A severed head found at the scene of a hotel bombing in the Indonesian capital, Jakarta, has been identified as that of a member of an Islamic militant group, police have said.
Two men in prison recognised the man from the reconstruction
The head of Asmar Latinsani, 28, from West Sumatra, was identified by two jailed members of the Jemaah Islamiah group who said they had recruited him.
The police statements appeared to back up speculation that the car bomb, which exploded outside the Marriott Hotel on Tuesday and left at least 10 people dead, was a suicide attack.
Jemaah Islamiah, which has been accused of carrying out last year's bomb attacks on the island of Bali, is now the prime suspect behind the Jakarta blast, police said.
On Thursday, an Islamic militant was sentenced to death for the role he played in the Bali bomb.
However Amrozi's lawyers revealed on Friday that he is to appeal against the conviction.
Indonesian president Megawati Sukarnoputri, making her first public comments since the hotel blast, warned that no government can defeat terrorism on its own.
She told diplomats from the Association of Southeast Asian Nations (Asean) that it needed to become a fully-fledged security community.
"This does not mean a defence or military alliance, but a more comprehensive political
cooperation in which they share responsibility in
responding to threats to regional harmony and security," she said.
The sketch of the severed head was also recognised by one of the man's relatives, according to Indonesia's chief of detectives Erwin Mappaseng.
Mr Mappaseng named the two JI members as Sardono Siliwangi and Mohammad Rais who were arrested in June.
"They identified the face on the
severed head as Asmar, based on a scar on his left temple," he said.
"The two Jemaah Islamiah members recruited Asmar Latinsani."
But Mr Mappaseng did not say if Asmar was believed to be the driver of
the van which blew up outside the hotel in what authorities suspect was a
JI was formed in the mid-1980s by two Indonesian clerics.
It gained a terrorist edge in the mid-1990s when one of its founders, the late Abdullah Sungkar, established contact with Osama Bin Laden's al-Qaeda network.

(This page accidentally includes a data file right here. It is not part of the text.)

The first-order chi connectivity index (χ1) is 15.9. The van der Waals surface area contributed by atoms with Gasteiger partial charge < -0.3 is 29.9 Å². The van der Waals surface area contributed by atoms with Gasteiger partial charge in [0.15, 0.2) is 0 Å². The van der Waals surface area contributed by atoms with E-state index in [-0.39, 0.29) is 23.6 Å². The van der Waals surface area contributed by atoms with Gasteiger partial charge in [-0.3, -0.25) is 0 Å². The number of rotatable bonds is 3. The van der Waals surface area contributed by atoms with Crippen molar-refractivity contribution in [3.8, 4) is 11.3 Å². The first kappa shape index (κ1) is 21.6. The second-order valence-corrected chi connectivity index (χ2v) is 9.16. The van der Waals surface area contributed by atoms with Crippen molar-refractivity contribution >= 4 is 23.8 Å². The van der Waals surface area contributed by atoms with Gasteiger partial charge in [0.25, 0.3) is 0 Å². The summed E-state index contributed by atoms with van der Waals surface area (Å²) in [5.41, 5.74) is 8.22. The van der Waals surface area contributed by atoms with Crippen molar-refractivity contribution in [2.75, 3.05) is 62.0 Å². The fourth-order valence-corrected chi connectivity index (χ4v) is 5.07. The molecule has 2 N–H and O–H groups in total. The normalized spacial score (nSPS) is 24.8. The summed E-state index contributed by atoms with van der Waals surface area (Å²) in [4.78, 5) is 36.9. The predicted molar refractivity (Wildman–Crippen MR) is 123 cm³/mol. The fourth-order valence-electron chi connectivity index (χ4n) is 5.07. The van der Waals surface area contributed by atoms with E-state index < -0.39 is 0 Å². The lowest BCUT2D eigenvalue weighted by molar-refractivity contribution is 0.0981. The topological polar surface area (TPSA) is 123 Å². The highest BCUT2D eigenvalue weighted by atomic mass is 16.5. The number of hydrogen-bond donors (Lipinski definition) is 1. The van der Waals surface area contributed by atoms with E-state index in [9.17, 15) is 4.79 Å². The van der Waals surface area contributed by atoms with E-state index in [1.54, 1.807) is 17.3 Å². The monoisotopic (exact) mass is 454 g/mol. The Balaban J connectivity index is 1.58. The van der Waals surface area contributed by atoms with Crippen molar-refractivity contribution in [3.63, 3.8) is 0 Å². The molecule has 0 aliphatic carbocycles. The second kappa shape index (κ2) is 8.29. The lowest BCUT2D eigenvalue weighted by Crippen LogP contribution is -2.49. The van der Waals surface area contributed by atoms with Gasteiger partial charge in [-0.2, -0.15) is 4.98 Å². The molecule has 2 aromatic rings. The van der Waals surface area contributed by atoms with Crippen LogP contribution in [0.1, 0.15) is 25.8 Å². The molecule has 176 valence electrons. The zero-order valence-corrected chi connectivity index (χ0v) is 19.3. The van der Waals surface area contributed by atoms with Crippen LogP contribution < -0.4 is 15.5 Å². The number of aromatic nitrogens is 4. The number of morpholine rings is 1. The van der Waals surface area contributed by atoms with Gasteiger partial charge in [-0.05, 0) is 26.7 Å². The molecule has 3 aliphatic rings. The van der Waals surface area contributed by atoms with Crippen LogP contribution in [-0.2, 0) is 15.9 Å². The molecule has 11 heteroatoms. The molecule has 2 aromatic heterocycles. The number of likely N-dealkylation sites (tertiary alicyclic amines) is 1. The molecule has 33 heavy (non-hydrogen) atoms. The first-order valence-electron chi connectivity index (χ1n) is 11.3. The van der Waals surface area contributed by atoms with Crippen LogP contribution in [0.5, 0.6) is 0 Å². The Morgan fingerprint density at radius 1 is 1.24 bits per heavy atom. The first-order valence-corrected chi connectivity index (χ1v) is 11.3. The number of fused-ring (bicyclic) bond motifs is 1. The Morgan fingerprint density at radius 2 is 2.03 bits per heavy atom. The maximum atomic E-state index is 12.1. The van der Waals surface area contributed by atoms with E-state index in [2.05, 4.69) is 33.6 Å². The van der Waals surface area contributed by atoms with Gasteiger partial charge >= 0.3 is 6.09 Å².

Since then the organisation has spread to include cells in countries across South-East Asia.
Its principal goal is the establishment of a unified South East Asian Islamic state stretching from southern Thailand, through the Malay Peninsula, including Singapore and across the Indonesian archipelago, and into the southern Philippines.
After the Jakarta bombing, Indonesian police also said that documents found in the possession of JI members arrested last month indicated an attack in the area around the hotel was imminent.
The explosives and methods used to bomb the luxury hotel were similar to those used in the Bali bombing last year, police have said.
Investigators sifting through debris for clues about the blast said a similar cocktail of high and low grade explosives were used in Bali.
Security has been tight in Indonesia since the Bali bombings, which killed 202 people, and authorities have warned of similar threats.
Australia's Foreign Minister Alexander Downer has warned that new intelligence indicates there could be more terrorist attacks in the city and Indonesia as a whole in coming days.
"We think there is a real risk that there could be
further attacks," he said earlier this week.
Eighty-eight of the 202 people who died in the Bali bomb were Australian.
"We have particular concerns at the moment about central Jakarta and also other places in Indonesia," Mr Downer said.
Urging its citizens to exercise caution, the Australian Government has re-issued its travel warning against all non-essential travel to Indonesia.